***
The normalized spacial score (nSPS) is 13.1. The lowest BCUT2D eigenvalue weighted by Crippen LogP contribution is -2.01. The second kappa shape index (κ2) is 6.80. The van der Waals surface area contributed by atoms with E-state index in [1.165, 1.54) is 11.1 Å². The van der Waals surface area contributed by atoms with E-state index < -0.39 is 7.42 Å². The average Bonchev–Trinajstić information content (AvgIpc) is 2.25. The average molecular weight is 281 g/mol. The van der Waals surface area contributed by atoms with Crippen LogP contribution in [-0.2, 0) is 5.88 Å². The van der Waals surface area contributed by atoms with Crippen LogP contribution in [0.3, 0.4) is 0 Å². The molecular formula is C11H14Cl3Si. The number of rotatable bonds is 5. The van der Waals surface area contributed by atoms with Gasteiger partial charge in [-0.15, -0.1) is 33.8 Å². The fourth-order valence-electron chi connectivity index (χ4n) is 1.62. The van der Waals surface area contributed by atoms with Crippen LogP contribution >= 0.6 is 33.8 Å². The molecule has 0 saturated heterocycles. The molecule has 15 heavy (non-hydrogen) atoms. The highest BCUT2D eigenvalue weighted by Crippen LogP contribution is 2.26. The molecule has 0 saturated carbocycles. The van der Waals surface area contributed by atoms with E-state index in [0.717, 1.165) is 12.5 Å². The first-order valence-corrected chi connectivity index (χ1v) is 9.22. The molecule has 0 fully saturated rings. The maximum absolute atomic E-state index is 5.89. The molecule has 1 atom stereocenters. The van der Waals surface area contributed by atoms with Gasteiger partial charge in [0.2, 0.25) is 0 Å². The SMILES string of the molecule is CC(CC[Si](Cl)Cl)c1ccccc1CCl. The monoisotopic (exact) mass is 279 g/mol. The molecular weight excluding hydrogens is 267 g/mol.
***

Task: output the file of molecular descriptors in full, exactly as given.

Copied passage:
The normalized spacial score (nSPS) is 13.1. The lowest BCUT2D eigenvalue weighted by Crippen LogP contribution is -2.01. The second kappa shape index (κ2) is 6.80. The van der Waals surface area contributed by atoms with E-state index in [1.165, 1.54) is 11.1 Å². The van der Waals surface area contributed by atoms with E-state index < -0.39 is 7.42 Å². The average Bonchev–Trinajstić information content (AvgIpc) is 2.25. The average molecular weight is 281 g/mol. The van der Waals surface area contributed by atoms with Crippen LogP contribution in [-0.2, 0) is 5.88 Å². The van der Waals surface area contributed by atoms with Crippen LogP contribution in [0.3, 0.4) is 0 Å². The molecular formula is C11H14Cl3Si. The number of rotatable bonds is 5. The van der Waals surface area contributed by atoms with Gasteiger partial charge in [-0.15, -0.1) is 33.8 Å². The fourth-order valence-electron chi connectivity index (χ4n) is 1.62. The van der Waals surface area contributed by atoms with Crippen LogP contribution >= 0.6 is 33.8 Å². The molecule has 0 saturated heterocycles. The molecule has 15 heavy (non-hydrogen) atoms. The highest BCUT2D eigenvalue weighted by Crippen LogP contribution is 2.26. The molecule has 0 saturated carbocycles. The van der Waals surface area contributed by atoms with E-state index in [0.717, 1.165) is 12.5 Å². The first-order valence-corrected chi connectivity index (χ1v) is 9.22. The molecule has 0 fully saturated rings. The maximum absolute atomic E-state index is 5.89. The molecule has 1 atom stereocenters. The van der Waals surface area contributed by atoms with Gasteiger partial charge in [0.2, 0.25) is 0 Å². The SMILES string of the molecule is CC(CC[Si](Cl)Cl)c1ccccc1CCl. The monoisotopic (exact) mass is 279 g/mol. The molecular weight excluding hydrogens is 267 g/mol.